I started this series by nailing my colors to the wall, saying that organizing a church as a network of mid-sized missional communities holds tremendous promise in reaching post-Christian contexts. In response to some of the questions on that first post, today I’ll set the stage a bit and define what I mean by “missional community.” Later posts will get into the biblical, historical, and sociological rationale for missional communities.
It’s helpful to understand some of the seismic shifts we’re experiencing right now in the Western world. Church attendance has been falling steadily over the past few years. The stats are fairly staggering. The weekly church attendance among the Builder generation is around 65%, Boomers are at 35%, Generation X is at 15%, and among Generation Y only 4% attend a church service regularly.
These statistics indicate the kinds of cultural shifts we’re experiencing right now. What was once a fairly important activity (church-going) is now something 96% of the emerging generation doesn’t do! So is this “missional communities” stuff about getting those people “back in church?” Not really. When I talk about “reaching” post-Christian contexts, I’m not talking about getting them to come back to church services. I’m talking about bringing people to experience the “eternal kind of life” that comes through trusting Jesus and walking with him. Missional Communities are a fantastic way to do this for post-Christian contexts.
Some of the questions readers asked revolved around whether or not this talk of “missional communities” was simply a new way to talk about things the church is already doing. What I am talking about is not more of the same with a new name, even though I’ve seen some “missional communities” that are essentially small groups with a mission focus. But the way I’m using the term, there’s a big difference.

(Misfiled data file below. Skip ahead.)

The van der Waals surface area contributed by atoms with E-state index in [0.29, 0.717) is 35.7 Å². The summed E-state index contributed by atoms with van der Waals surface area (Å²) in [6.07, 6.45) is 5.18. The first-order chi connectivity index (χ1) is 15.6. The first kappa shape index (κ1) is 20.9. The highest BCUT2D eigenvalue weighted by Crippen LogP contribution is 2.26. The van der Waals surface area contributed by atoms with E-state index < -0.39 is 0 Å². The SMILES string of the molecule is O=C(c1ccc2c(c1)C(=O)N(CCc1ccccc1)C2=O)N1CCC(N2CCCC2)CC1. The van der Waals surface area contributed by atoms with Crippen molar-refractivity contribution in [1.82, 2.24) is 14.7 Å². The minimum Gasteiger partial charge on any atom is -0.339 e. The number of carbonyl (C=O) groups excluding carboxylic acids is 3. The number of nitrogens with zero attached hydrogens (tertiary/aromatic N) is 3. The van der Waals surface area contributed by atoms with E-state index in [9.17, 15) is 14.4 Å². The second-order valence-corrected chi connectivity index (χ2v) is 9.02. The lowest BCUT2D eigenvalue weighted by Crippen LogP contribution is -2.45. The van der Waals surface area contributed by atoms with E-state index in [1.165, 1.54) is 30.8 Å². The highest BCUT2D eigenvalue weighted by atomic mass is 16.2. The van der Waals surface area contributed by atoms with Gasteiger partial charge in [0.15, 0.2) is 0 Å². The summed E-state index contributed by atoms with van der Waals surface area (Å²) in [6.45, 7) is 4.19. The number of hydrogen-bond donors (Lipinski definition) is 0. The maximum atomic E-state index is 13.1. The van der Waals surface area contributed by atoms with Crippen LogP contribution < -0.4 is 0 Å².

Here’s a brief definition, taken from Wikipedia article on Missional Community:
A Missional Community is a group of anything from 20 to 50+ people who are united, through Christian community, around a common service and witness to a particular neighborhood or network of relationships. With a strong value on life together, the group has the expressed intention of seeing those they impact choose to start following Jesus, through this more flexible and locally incarnated expression of the church. The result will often be that the group will grow and ultimately multiply into further missional communities. Missional Communities are most often networked within a larger church community (often times with many other Missional Communities). These mid-sized communities, led by laity, are “lightweight and low maintenance” and most often meet 3-4 times a month in their missional context.
Because missional communities are larger than small groups, they can do some substantive things in their mission context. Because they are smaller than a whole church, everyone can be known and loved and contribute to the community. Check out the whole article for more information and a brief history of their genesis and development.
To put it another way (bullet points!), here’s how Alex Absalom, who has been working with MCs for 15 years, defines them in his upcoming book Missional Communities:
- A group of between 20 and 50+ people
- Can be either a new church plant, or more commonly a sub-set of a larger gathered church
- Centered around Jesus
- The defining focus is on reaching a particular neighborhood or network of relationships
- This takes place in community, with lots of food and fun!
- There is a healthy balance of UP (relationship w/ God), IN (relationship w/ one another) and OUT (relationship with mission context)
- You don’t need to be a professing Christian to belong
- The group is unashamed about following Christ, both in values and in vision
- As disciples of Jesus, worship, prayer and Scripture reading are core practices
- The group looks outwards through a mixture of service and witnessing
- This common mission focus is a key glue for the shared sense of togetherness
- People gather informally throughout the week, not just at formal meetings
- Life together includes a high value on small groups for support and encouragement
- Leaders receive ongoing help, coaching and accountability
- Leaders do not do everything, they facilitate and release others to serve and lead
Any thoughts or questions strike you as you read this?
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